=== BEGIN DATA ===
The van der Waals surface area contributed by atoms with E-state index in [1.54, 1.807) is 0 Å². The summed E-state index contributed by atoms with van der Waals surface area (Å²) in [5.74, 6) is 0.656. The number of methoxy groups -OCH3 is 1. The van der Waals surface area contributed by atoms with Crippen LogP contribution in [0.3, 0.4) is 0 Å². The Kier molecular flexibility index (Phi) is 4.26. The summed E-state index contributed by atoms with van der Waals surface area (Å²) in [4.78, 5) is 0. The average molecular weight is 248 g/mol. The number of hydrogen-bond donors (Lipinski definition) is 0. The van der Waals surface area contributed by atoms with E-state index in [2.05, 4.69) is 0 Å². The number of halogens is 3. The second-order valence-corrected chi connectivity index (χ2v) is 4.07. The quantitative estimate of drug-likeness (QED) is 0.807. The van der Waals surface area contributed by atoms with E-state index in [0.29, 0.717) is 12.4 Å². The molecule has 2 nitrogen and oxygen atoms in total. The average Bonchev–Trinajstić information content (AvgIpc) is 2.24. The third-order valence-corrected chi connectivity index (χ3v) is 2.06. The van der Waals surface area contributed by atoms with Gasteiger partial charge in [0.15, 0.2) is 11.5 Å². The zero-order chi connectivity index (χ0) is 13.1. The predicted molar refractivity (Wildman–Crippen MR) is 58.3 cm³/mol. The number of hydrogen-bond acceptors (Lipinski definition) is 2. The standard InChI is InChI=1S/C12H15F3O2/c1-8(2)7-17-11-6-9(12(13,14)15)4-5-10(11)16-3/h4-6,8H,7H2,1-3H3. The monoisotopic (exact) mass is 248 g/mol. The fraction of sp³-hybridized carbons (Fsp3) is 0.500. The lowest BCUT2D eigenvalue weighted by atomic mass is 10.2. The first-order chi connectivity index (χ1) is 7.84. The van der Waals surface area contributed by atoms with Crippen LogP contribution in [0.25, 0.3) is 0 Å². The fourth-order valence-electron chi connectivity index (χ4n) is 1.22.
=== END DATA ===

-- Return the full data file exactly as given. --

The van der Waals surface area contributed by atoms with E-state index in [1.54, 1.807) is 0 Å². The summed E-state index contributed by atoms with van der Waals surface area (Å²) in [5.74, 6) is 0.656. The number of methoxy groups -OCH3 is 1. The van der Waals surface area contributed by atoms with Crippen LogP contribution in [0.3, 0.4) is 0 Å². The Kier molecular flexibility index (Phi) is 4.26. The summed E-state index contributed by atoms with van der Waals surface area (Å²) in [4.78, 5) is 0. The average molecular weight is 248 g/mol. The number of hydrogen-bond donors (Lipinski definition) is 0. The van der Waals surface area contributed by atoms with E-state index in [2.05, 4.69) is 0 Å². The number of halogens is 3. The second-order valence-corrected chi connectivity index (χ2v) is 4.07. The quantitative estimate of drug-likeness (QED) is 0.807. The van der Waals surface area contributed by atoms with E-state index in [0.29, 0.717) is 12.4 Å². The molecule has 2 nitrogen and oxygen atoms in total. The average Bonchev–Trinajstić information content (AvgIpc) is 2.24. The third-order valence-corrected chi connectivity index (χ3v) is 2.06. The van der Waals surface area contributed by atoms with Gasteiger partial charge in [0.15, 0.2) is 11.5 Å². The zero-order chi connectivity index (χ0) is 13.1. The predicted molar refractivity (Wildman–Crippen MR) is 58.3 cm³/mol. The number of hydrogen-bond acceptors (Lipinski definition) is 2. The standard InChI is InChI=1S/C12H15F3O2/c1-8(2)7-17-11-6-9(12(13,14)15)4-5-10(11)16-3/h4-6,8H,7H2,1-3H3. The monoisotopic (exact) mass is 248 g/mol. The fraction of sp³-hybridized carbons (Fsp3) is 0.500. The lowest BCUT2D eigenvalue weighted by atomic mass is 10.2. The first-order chi connectivity index (χ1) is 7.84. The van der Waals surface area contributed by atoms with Crippen LogP contribution in [0.25, 0.3) is 0 Å². The fourth-order valence-electron chi connectivity index (χ4n) is 1.22.